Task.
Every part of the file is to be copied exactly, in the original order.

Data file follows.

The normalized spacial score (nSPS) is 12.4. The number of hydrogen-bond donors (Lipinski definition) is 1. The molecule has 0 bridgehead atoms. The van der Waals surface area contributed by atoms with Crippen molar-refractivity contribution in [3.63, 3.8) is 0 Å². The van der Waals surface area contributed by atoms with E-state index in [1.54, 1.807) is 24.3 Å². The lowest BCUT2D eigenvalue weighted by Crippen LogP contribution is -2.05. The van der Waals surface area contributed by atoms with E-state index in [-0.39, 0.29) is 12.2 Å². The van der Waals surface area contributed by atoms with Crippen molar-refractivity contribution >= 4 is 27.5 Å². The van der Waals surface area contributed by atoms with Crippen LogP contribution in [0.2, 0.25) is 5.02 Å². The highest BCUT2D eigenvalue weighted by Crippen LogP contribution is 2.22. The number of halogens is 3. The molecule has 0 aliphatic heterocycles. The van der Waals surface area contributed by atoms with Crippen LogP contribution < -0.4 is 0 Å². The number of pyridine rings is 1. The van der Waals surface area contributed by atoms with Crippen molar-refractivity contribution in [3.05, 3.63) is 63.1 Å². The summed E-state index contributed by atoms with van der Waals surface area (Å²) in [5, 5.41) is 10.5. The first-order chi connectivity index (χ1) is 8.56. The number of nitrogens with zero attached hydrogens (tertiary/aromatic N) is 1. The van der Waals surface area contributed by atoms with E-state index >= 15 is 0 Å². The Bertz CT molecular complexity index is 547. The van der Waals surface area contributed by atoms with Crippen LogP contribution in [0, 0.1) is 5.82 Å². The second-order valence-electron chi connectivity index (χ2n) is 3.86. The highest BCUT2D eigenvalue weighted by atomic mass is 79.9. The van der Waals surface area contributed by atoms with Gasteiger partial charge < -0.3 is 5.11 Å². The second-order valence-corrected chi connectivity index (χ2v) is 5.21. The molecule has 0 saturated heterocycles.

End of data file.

The normalized spacial score (nSPS) is 12.4. The number of hydrogen-bond donors (Lipinski definition) is 1. The molecule has 0 bridgehead atoms. The van der Waals surface area contributed by atoms with Crippen molar-refractivity contribution in [3.63, 3.8) is 0 Å². The van der Waals surface area contributed by atoms with E-state index in [1.54, 1.807) is 24.3 Å². The lowest BCUT2D eigenvalue weighted by Crippen LogP contribution is -2.05. The van der Waals surface area contributed by atoms with E-state index in [-0.39, 0.29) is 12.2 Å². The van der Waals surface area contributed by atoms with Crippen molar-refractivity contribution >= 4 is 27.5 Å². The van der Waals surface area contributed by atoms with Crippen LogP contribution in [0.2, 0.25) is 5.02 Å². The highest BCUT2D eigenvalue weighted by Crippen LogP contribution is 2.22. The number of halogens is 3. The molecule has 0 aliphatic heterocycles. The van der Waals surface area contributed by atoms with Crippen LogP contribution < -0.4 is 0 Å². The number of pyridine rings is 1. The van der Waals surface area contributed by atoms with Crippen molar-refractivity contribution in [3.05, 3.63) is 63.1 Å². The summed E-state index contributed by atoms with van der Waals surface area (Å²) in [5, 5.41) is 10.5. The first-order chi connectivity index (χ1) is 8.56. The number of nitrogens with zero attached hydrogens (tertiary/aromatic N) is 1. The van der Waals surface area contributed by atoms with E-state index >= 15 is 0 Å². The Bertz CT molecular complexity index is 547. The van der Waals surface area contributed by atoms with Crippen LogP contribution in [0, 0.1) is 5.82 Å². The second-order valence-electron chi connectivity index (χ2n) is 3.86. The highest BCUT2D eigenvalue weighted by atomic mass is 79.9. The van der Waals surface area contributed by atoms with Gasteiger partial charge < -0.3 is 5.11 Å². The second-order valence-corrected chi connectivity index (χ2v) is 5.21. The molecule has 0 saturated heterocycles.